Review: Lemmings Touch

There are some video game series that exist which defy imitation – games you can recognise from a mile away by some ubiquitous detail. In this case, the Lemmings series has been around since 1991 and the key to its success has been its unique gameplay. Originally released on Amiga, and published by Psygnosis (I am a bit of a fan, as you might be able to tell) the mechanics have remained largely intact in more recent iterations.

Now, with the release of Lemmings Touch on the PlayStation Vita, touchscreen controls are the new focus – but does it retain the charm that has maintained this series for over twenty years?

Developer: d3t
Publisher: Sony Computer Entertainment
Reviewed on: PlayStation Vita
Release Date: 27th May (US) / 28th May (Europe)


The answer is yes – more or less.

For the uninitiated, Lemmings involves trying to get as many of the eponymous creatures from the starting area to the goal. This is made all the trickier by the fact that the lemmings in question seem to have no sense of self-preservation and will just as quickly march off of a cliff as head in the right direction.


Lemmings Touch takes a similar structure to many recent mobile games. Each level pack is gated by a star total. In order to proceed, you have to match that total by completing each level and earning stars. In this case, the number of lemmings you save within a certain time period determines your score. A basic progression model, yes, but you always know where you stand at least.

The good news is the game mechanics are largely unchanged. The most basic controls still exist, such as turning a lemming into a blocker to stop the progress of others (handy with cliff edges approaching) and tasking a lemming with building a stairway (solving the age-old gap problem). This time, Lemmings Touch adds a few more elements to the party – including cannons, trampolines and sliding platforms. While these additions improve the experience, activating switches and lifting objects to help clear the way to the exit feels like more of the same.


Spread across 100 levels, the environments you must navigate lemmings through are diverse. The level of detail and sheer appeal of the level design is high. Similar to the additional mechanics though, it again feels familiar. There are levels based on candy, Egypt and even hell.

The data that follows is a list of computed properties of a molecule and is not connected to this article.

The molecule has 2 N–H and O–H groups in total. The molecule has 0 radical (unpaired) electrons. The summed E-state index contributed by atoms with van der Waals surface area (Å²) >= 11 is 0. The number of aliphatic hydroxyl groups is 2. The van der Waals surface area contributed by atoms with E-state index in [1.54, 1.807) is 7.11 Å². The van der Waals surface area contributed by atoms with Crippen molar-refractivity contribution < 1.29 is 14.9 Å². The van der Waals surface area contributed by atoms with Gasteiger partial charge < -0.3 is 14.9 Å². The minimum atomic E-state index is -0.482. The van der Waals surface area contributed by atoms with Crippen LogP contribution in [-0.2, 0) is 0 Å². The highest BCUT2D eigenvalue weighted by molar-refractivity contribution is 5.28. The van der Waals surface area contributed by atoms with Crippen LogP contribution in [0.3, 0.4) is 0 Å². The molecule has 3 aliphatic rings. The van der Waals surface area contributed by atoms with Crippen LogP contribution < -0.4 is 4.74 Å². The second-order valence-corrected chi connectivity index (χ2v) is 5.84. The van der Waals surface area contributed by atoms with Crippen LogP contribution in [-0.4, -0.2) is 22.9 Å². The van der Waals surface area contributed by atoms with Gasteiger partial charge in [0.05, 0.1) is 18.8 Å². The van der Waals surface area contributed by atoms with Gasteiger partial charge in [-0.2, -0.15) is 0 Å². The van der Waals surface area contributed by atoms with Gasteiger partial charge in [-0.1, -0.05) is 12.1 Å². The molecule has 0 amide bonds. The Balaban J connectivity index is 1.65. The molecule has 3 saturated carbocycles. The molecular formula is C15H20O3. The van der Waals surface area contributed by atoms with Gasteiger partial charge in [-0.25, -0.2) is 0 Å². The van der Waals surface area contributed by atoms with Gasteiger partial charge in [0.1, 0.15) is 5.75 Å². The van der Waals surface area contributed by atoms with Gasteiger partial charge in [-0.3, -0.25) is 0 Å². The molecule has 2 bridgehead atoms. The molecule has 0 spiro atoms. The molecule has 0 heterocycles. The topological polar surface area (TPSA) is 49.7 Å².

However, the more obvious issue Lemmings Touch suffers from is its implementation of touch controls. What mechanics have been moved over to the touchscreen have been done well, but it makes it all the more confusing why a full switch over was not implemented. The L button is used to stop time when an on-screen prompt would have done the job, for example. To be honest I would not have minded if there were no touch inputs and it was entirely button-controlled, but the half-and-half implementation here meant you are constantly shifting the position of your Vita around in your hands as you play.


The classic game mechanics return
The diversity of the levels is refreshing
The formula is fine but could do with a stir
The touchscreen controls only go halfway

Lemmings Touch is a competent and well-crafted addition to the equally well-worn series. It is just a shame more hasn’t been done to freshen up the series and, perhaps, move it beyond the level it currently exists at. Despite these reservations, if you are looking for a fun puzzler on your Vita, Lemmings Touch fits the bill quite nicely.

Review copy provided by Sony Computer Entertainment
Official Game Site

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  1. Stuart

    Nice to have a review by a fan of the original like myself. I was worried about this, it looked a little clunky but now I’m thinking I might pick it up

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